Rock-hewn Petra

Part of the Petra exhibition.

Frieze block and pediment

Carving a tomb required a team of stonemasons supervised by a master builder or architect, who designed the project to the owner's liking. Sometimes the work started at the top--often more than 100 feet up--and proceeded down to the ground. Another process involved two teams carving simultaneously, one from the top and the other from the bottom.

Petra exhibition
© AMNH Photo Studio

Top down

One tomb-cutting process started at the top of a rock face. Masons made a rock-cut platform on which they stood to carve facade details. When they finished that section, they chipped out a lower platform, working their way down the cliff.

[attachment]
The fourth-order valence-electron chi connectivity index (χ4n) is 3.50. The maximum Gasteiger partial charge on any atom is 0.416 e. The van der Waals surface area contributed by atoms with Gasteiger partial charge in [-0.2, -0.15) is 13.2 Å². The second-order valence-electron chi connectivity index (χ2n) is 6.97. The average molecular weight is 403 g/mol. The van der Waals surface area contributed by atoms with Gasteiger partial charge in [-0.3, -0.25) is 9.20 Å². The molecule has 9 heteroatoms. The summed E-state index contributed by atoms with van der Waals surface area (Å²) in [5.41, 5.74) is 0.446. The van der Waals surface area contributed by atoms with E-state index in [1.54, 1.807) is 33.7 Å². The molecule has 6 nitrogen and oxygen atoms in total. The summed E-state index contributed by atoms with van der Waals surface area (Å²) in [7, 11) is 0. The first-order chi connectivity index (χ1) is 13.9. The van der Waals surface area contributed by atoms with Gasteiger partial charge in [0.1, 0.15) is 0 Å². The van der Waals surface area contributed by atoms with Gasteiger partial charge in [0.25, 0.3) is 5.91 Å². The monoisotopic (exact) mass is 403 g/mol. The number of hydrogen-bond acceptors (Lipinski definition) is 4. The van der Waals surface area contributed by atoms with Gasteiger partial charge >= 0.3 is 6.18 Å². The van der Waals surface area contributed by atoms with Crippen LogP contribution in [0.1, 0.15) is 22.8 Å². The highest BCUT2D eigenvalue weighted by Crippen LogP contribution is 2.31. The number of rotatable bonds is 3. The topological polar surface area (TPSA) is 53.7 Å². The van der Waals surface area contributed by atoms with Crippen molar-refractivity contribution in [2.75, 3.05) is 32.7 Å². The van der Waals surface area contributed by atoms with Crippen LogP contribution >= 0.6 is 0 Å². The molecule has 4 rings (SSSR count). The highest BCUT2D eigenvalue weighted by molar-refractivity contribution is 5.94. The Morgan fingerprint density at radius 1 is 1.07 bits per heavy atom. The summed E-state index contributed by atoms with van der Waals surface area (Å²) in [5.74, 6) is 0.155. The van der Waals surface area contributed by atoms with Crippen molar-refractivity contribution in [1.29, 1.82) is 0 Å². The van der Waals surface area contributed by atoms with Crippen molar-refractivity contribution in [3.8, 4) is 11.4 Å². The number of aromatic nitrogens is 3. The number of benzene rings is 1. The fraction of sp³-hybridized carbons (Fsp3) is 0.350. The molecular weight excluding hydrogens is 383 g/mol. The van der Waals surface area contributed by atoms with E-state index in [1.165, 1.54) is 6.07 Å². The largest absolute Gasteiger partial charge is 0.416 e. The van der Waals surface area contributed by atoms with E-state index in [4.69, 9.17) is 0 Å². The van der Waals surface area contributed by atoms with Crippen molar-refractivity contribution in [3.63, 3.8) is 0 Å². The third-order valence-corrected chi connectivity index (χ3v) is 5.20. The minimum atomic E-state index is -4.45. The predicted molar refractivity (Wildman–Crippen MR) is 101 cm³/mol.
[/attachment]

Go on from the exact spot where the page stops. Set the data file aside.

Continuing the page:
Splitting stone

Masons took advantage of existing cracks and clefts in the rock to help with the carving process. Otherwise splitting solid rock required a mason to chip out a hole and insert a piece of wood. Adding water made the wood swell, which cracked the rock.